For example, using these types of detailed reports and charts, you can follow a customer’s journey from their first outreach attempt all the way through to escalation. Or, you can see that a customer reached out three different times in one week looking for answers. And, you can see which agents handled these interactions, so you know where to offer additional coaching and training for a more seamless journey for future customers.
The Reports and Dashboards that Matter to Your Agents
Your agents want to know how they’re performing against their goals. When you share daily metrics and progress with your team, they’re more engaged with their work and want to improve.
Create agent-specific dashboards with individual performance metrics for your team members (like Sharpen Performance Tiles). With agent tiles that highlight your most important metrics, your team can keep a pulse on their daily performance.
They can see at a glance how they’re performing against the goals you set. And, they can see how they’re performing against their peers, too. Often when agents underperform, it’s because no one aligned them to clear expectations. (If they’ve reached apathy, you have another problem on your hands).
The more context you can give your agents around their goals and metrics, the more they understand their impact on the customer experience. And that bigger-than-me feeling drives better performance and keeps your agents in their seats.
Customer Data to Share With The C-Suite
A few of the most popular call center metrics relate directly back to company revenue. Highlight these metrics when sharing customer analytics with your C-Suite leaders. It’s your exec team’s job to make sure your company stays afloat and turns a profit. When a company needs to improve profitability, they’ll look to where they can trim costs in addition to finding new revenue sources.
So, give the people what they want. Be proactive and share important data with your top ops leaders on a regular basis. Report on metrics that tie back to your bottom-line, first. That way if you need buy-in on future projects, they understand the ROI of investing in customer service.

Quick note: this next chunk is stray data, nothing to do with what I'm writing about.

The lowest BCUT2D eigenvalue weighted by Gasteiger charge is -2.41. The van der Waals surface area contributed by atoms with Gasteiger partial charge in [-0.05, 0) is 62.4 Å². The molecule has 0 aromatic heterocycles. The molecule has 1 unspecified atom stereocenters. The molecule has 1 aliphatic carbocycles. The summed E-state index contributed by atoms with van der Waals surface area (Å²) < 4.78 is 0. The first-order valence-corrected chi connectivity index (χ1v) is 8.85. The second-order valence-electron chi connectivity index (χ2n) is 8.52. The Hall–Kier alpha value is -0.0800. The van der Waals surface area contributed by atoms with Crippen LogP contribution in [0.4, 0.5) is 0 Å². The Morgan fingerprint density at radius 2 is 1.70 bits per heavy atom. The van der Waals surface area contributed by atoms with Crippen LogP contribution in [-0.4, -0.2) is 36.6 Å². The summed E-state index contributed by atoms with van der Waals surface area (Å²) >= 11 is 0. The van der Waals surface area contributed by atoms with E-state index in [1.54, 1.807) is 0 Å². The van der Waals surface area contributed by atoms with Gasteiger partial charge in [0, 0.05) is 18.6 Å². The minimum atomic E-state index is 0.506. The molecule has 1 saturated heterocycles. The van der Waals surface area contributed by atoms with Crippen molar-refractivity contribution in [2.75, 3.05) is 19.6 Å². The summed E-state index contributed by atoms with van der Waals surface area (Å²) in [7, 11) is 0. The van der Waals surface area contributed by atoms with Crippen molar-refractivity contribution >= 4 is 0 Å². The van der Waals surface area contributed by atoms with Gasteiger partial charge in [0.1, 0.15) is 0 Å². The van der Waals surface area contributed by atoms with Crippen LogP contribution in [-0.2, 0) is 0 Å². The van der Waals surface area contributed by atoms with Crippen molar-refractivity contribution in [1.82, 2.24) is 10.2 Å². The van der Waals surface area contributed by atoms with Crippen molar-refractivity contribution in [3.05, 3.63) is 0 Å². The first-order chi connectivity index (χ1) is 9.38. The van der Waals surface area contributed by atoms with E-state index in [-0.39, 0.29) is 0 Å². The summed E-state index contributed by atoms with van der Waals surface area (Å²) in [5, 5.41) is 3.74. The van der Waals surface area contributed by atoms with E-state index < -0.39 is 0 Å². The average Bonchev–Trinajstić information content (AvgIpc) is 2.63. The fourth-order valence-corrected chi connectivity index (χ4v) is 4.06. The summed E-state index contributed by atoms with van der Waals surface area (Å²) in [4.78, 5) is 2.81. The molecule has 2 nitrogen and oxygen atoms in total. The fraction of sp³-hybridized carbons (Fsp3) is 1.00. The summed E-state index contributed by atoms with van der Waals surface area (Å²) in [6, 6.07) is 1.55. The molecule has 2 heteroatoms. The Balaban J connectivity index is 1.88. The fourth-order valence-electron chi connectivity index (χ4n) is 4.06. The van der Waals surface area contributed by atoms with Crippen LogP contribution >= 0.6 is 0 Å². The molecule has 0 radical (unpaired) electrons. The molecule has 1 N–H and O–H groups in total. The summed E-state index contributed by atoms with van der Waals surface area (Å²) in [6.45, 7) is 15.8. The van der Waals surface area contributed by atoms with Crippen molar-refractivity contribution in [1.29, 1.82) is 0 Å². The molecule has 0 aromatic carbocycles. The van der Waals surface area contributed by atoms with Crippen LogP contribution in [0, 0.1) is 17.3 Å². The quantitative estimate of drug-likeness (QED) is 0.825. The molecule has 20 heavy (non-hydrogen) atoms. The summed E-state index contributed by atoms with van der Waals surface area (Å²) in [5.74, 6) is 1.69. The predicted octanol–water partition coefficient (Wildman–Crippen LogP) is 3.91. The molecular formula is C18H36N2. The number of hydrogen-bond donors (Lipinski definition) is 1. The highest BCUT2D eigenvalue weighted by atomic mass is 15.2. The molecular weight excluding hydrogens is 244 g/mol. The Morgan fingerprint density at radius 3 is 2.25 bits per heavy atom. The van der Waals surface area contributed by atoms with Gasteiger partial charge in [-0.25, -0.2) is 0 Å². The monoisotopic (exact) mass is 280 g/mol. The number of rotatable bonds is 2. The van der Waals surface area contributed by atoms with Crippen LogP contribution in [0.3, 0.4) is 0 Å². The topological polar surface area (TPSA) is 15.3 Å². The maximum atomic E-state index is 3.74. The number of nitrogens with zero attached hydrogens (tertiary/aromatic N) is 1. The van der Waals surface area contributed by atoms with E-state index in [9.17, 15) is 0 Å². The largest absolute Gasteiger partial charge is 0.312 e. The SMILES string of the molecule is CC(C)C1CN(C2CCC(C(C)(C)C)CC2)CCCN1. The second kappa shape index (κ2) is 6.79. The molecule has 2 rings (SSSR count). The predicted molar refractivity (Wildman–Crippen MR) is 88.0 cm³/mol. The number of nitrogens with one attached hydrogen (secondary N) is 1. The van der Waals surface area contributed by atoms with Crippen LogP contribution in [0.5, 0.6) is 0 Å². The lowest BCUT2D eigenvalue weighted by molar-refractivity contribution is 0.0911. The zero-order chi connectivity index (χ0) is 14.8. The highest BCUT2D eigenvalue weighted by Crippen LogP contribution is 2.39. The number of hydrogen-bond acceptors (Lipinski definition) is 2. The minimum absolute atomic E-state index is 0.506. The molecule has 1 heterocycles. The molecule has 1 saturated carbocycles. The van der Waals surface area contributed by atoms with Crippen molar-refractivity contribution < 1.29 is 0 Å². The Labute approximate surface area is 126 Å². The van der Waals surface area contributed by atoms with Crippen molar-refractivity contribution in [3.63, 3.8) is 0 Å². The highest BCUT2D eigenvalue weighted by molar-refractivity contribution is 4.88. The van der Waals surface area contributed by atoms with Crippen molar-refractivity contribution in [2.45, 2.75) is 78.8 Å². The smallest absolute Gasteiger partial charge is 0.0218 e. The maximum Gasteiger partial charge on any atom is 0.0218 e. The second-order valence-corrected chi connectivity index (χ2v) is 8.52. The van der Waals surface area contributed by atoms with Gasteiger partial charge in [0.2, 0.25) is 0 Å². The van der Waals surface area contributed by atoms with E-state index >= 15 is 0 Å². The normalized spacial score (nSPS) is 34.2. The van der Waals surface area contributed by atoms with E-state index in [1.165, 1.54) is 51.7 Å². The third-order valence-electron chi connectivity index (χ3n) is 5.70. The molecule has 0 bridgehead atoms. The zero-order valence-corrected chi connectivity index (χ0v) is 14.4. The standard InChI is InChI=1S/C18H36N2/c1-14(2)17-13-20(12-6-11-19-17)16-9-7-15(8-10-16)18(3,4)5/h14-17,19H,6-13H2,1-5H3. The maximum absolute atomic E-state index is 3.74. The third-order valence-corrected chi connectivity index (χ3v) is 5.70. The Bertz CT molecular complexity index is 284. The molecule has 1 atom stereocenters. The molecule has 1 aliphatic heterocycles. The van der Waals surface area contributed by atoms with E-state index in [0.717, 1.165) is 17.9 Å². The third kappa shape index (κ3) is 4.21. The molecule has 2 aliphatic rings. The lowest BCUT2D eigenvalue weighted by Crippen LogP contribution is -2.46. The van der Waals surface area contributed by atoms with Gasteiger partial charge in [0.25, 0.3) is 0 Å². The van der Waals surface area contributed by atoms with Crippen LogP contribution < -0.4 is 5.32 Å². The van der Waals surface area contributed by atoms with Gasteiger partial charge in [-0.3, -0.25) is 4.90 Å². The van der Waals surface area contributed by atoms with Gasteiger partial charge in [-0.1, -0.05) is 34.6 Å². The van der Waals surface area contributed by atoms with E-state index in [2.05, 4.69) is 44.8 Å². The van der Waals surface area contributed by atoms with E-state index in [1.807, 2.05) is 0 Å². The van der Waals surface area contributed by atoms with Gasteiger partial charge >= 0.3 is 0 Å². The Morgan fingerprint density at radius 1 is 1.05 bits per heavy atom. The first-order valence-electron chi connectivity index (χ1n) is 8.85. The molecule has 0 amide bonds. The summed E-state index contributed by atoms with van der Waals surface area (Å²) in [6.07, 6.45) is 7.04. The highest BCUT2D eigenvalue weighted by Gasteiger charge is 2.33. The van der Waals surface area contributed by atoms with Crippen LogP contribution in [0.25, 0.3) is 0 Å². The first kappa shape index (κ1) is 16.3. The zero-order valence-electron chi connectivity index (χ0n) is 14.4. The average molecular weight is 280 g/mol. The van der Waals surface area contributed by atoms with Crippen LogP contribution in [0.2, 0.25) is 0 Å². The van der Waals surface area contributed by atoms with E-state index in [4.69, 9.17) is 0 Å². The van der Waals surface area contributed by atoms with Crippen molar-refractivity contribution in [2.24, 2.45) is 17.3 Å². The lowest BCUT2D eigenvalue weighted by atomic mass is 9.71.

A favorite metric we often see call centers target is Average Handle Time. If you can reduce AHT by x%, you can typically solve more interactions in less time and trim agent hours by y%. That leads to fewer FTE hours for your contact center and more money to your bottom line.
But, don’t just share single metrics in a silo. In theory, a low AHT means your contact center maximizes resources and operates efficiently. But does obsessing over reducing AHT make your customer service better? What’s the opportunity cost of achieving that low AHT metric and running an ultra-lean operation? Choose a few other numbers from your customer analytics to supplement efficiency metrics like AHT, so your leaders get a feel for the quality of your service too.
In addition to AHT, share reports with your exec team that include metrics like:
- Average Hold Time – Fast customer service is still a top priority for 75% of today’s customers.
- First Contact Resolution – There’s a 1:1 correlation between improved FCR and improved CSAT.
- Employee Engagement – For every 1% increase in employee satisfaction, there’s a 1.3% increase in CSAT, according to a decade of research from Glassdoor.
When you improve each of the above metrics, your CSAT scores tend to improve, too. Since we know happier customers spend up to 140% more with your company after a positive experience, we also know that improving these three metrics linked to satisfaction leads to more customer revenue. Bam! It’s about time I told Mr. Miller, my middle school math teacher, I used the transitive property in the real world. (Please don’t hate me for throwing 6th grade math terms at you.)
Summed up, your executives care about metrics that relate back to money in the bank. Create reports and dashboards that tell the story of your contact center’s value and you’ll win over your leaders.